Into the Woods

Whistler has over 50 km of hiking trails available on the mountains and in the valley that can be accessed using single wheel Trail Rider chairs. Getting into nature can be one of the most difficult challenges for the elderly and disabled, but Whistler Adaptive, as always, has found a way.

Mountain biking is also a growing activity, with Whistler Adaptive using a combination of two and three-wheeled bikes to get people off the gravel paths and onto some of the singletrack trails around Whistler. Trained guides are already working with riders that have various mental and physical impairments.

Adaptive Hiking in Whistler
PHOTO courtesy Whistler Adaptive Sports Program

Into the Mountains

Whistler Blackcomb, a leading supporter of Whistler Adaptive, offers year-round wheelchair access up Whistler Mountain and the wheelchairs can be accommodation on the PEAK 2 PEAK Gondola for a ride  over to Blackcomb as well.

Full Programs

The Whistler Adaptive Sports Program also hosts a number of programs for athletes, including camps and season-long training sessions. Programs include alpine ski racing, alpine skiing, snowboarding, a year-round Autism Program (ASD) that does a variety of sports, training for Nordic skiing and biathlon, and programs for biking and hand-cycling, canoeing, hiking, kayaking, rowing, and yoga. The best place to get the details is on the Whistler Adaptive Sports Program website.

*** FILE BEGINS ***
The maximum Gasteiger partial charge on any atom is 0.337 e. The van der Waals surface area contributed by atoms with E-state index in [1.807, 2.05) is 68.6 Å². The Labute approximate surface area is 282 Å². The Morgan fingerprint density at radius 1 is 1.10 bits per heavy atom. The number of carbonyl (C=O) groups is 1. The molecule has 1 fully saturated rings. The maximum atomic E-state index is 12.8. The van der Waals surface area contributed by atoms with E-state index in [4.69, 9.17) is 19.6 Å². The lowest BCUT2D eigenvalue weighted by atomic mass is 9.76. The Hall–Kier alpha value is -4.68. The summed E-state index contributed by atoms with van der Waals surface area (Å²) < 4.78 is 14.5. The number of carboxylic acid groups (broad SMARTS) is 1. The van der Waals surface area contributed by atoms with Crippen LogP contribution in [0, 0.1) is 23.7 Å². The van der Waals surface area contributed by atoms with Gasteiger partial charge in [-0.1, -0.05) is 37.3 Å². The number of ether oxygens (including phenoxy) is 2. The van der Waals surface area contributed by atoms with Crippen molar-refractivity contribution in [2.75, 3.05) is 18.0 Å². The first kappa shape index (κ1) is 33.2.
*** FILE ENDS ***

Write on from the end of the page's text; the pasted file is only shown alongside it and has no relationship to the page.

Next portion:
Adaptive Biking in Whistler
PHOTO courtesy Whistler Adaptive Sports Program

The Best of Everything Else…

That’s just the programs offered through Whistler Adaptive. A lot of other tours operating in Whistler have adaptive options as well, ranging from bear tours to off-road adventures by ATV, UTV, and 4×4. Availability varies, so please contact or the tour company before arriving and be specific about the type of disability and care that’s required.

…Including Bungee Jumping

Whistler Bungee also offers people in the wheelchairs the opportunity to drop 160 feet over the Cheakamus River. According to operations manager John Hunter, they have provided this service for well over a hundred individuals at this point.

“It’s really fun – there’s not always a lot of activities that you can do in a chair so it’s good to be able to share this with people,” he said.

Individuals must be strapped into their wheelchair for the jump so the chair can take the weight, and must have the use of their hands to attach the retrieval rope. Because of the extra rigging required you will need to book in advance as well.  Visit Whistler Bungee for pricing.

…And Superfly Ziplines

The first two ziplines on the course are wheelchair accessible. For more information: Superfly Ziplines

…And the Bike Park

If you’re looking for a boost of adrenaline, there are several riders who take four-wheeled downhill bikes into the Whistler Mountain Bike Park. Whistler Adaptive does not have any four-wheel bikes available for rent, but they are allowed on lifts and on machine-built trails in the park.

For more information including summer accommodation with accessible options, visit


Along with our regular Insiders, we have a host of local and visiting authors keen to share their stories. Most of them don't actually look like bears, but they are just as lovable.